The Texas Regional Alliance for Campus Sustainability (TRACS) is a network of faculty members, students, and sustainability professionals supporting the higher education sector in the Texas region (includes LA, AR, OK) implement climate change and sustainability solutions across campus operations, the curriculum and off-campus fields of influence. TRACS facilitates the sharing of information and resources pertaining to climate and sustainability initiatives through a variety of means including regular summits and conference calls. TRACS is supported by volunteer members representing Texas colleges and universities and staff of the National Wildlife Federation's Campus Ecology program.
TRACS was formed at the Association for the Advancement of Sustainability in Higher Education (AASHE) conference in Raleigh, North Carolina in the fall of 2008 with the support of the Environmental Science Institute at the University of Texas at Austin and the Texas State Energy Conservation Office. Since 2008, TRACS has facilitated (see below) events, whether statewide or local, in-person or online depending on need, to accelerate and facilitate the sharing of information and resources pertaining to campus greenhouse gas emissions reductions and sustainability initiatives.
Outcomes of the network:
- Hosted first regional and statewide campus sustainability summits in Texas, providing new opportunities for faculty, students, staff and administrators to share best practices and resources to accelerate climate and sustainability solutions on campus. Summits include 1) North Central Texas Campus Climate Summit (50 participants from 15 different universities and colleges in the Dallas-Fort Worth area). 2) Houston Campus Climate Summit (30 participants from 10 campuses) 3) TRACS Statewide Summit (50 representatives from 20 plus campuses) and Central Texas Campus Climate Summit (60 participants from 10 campuses).
- Regular monthly virtual meetings providing space for campuses to share updates on sustainability projects and initiatives, discuss solutions to common challenges and collaborate on regional projects.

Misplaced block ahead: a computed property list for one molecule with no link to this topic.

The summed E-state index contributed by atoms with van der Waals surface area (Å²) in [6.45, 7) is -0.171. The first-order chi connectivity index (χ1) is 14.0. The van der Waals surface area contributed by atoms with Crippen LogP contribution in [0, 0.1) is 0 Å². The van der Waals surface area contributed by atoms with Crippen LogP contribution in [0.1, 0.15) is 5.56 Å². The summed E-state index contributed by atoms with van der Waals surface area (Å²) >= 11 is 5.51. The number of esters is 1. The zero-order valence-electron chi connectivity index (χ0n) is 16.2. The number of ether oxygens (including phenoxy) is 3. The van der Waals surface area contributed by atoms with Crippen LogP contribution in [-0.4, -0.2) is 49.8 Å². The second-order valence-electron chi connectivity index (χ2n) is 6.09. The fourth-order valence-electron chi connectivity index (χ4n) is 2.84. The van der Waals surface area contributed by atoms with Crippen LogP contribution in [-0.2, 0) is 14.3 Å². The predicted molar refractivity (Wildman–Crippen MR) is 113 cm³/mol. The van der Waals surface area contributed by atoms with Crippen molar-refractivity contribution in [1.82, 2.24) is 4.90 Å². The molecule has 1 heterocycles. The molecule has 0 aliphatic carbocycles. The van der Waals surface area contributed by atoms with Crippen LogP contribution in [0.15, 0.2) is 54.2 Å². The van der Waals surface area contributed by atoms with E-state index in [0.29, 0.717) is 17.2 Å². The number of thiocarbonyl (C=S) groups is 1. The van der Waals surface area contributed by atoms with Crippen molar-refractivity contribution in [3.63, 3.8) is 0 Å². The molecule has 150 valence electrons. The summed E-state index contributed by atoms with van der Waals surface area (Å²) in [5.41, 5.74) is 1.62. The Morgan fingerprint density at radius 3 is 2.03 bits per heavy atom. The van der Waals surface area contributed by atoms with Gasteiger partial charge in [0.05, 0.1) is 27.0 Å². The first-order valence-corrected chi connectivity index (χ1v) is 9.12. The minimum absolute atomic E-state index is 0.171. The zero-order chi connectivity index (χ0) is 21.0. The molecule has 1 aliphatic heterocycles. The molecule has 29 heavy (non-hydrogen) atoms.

In the first two years of the network, through one-on-one meetings, consultations and summits, Campus Ecology helped advocate for and advance some of the first institutional level actions on climate change and sustainability in Texas higher education. Many Texas campus sustainability representatives were keen to hear from the program about our findings on national best practices and our guidance on basic sustainability steps such as completing greenhouse gas inventories and climate action plans, institutionalizing sustainability, and engaging students. They were also eager to participate in our summits and online meetings to foster new relationships and partnerships with peer campuses in order to learn from peer efforts. The years 2010-2102 saw a great deal of progress in advancing sustainability on many individual campuses as new full-time sustainability staff were hired and successful student green fee campaigns (on six public universities) brought new energy and funding for sustainability projects. These experiences were enthusiastically shared by campus representatives in the networks’ in-person and online gatherings.
As the sustainability movement in Texas is maturing there is greater desire to not just learn from each others’ experiences but also to engage in collaborative efforts both on a local (such as in Central Texas and Dallas-Fort) and statewide scale. Current members of the network are exploring common goals and standards to pursue as well as resources to support these goals.